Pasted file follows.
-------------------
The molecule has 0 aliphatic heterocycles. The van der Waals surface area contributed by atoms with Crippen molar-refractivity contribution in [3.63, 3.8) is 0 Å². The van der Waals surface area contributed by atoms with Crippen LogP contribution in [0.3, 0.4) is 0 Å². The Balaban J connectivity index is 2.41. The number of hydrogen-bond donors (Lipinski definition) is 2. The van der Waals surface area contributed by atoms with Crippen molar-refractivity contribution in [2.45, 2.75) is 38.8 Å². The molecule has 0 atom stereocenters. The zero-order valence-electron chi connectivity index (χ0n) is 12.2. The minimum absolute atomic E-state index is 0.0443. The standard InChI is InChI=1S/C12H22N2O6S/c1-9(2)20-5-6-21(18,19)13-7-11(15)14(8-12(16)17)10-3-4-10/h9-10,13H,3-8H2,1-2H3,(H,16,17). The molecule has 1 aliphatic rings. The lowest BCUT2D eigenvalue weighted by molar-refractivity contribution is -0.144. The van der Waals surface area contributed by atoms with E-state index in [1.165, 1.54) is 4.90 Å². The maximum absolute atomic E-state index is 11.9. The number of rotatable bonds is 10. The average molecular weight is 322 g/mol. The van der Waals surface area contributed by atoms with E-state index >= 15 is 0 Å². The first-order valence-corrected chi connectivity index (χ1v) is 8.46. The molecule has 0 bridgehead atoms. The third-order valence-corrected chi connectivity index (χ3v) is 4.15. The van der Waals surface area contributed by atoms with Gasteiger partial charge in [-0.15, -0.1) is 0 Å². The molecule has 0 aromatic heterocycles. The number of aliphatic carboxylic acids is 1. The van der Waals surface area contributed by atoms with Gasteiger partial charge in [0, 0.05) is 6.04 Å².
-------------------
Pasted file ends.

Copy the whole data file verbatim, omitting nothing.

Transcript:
The molecule has 0 aliphatic heterocycles. The van der Waals surface area contributed by atoms with Crippen molar-refractivity contribution in [3.63, 3.8) is 0 Å². The van der Waals surface area contributed by atoms with Crippen LogP contribution in [0.3, 0.4) is 0 Å². The Balaban J connectivity index is 2.41. The number of hydrogen-bond donors (Lipinski definition) is 2. The van der Waals surface area contributed by atoms with Crippen molar-refractivity contribution in [2.45, 2.75) is 38.8 Å². The molecule has 0 atom stereocenters. The zero-order valence-electron chi connectivity index (χ0n) is 12.2. The minimum absolute atomic E-state index is 0.0443. The standard InChI is InChI=1S/C12H22N2O6S/c1-9(2)20-5-6-21(18,19)13-7-11(15)14(8-12(16)17)10-3-4-10/h9-10,13H,3-8H2,1-2H3,(H,16,17). The molecule has 1 aliphatic rings. The lowest BCUT2D eigenvalue weighted by molar-refractivity contribution is -0.144. The van der Waals surface area contributed by atoms with E-state index in [1.165, 1.54) is 4.90 Å². The maximum absolute atomic E-state index is 11.9. The number of rotatable bonds is 10. The average molecular weight is 322 g/mol. The van der Waals surface area contributed by atoms with E-state index >= 15 is 0 Å². The first-order valence-corrected chi connectivity index (χ1v) is 8.46. The molecule has 0 bridgehead atoms. The third-order valence-corrected chi connectivity index (χ3v) is 4.15. The van der Waals surface area contributed by atoms with Gasteiger partial charge in [-0.15, -0.1) is 0 Å². The molecule has 0 aromatic heterocycles. The number of aliphatic carboxylic acids is 1. The van der Waals surface area contributed by atoms with Gasteiger partial charge in [0, 0.05) is 6.04 Å².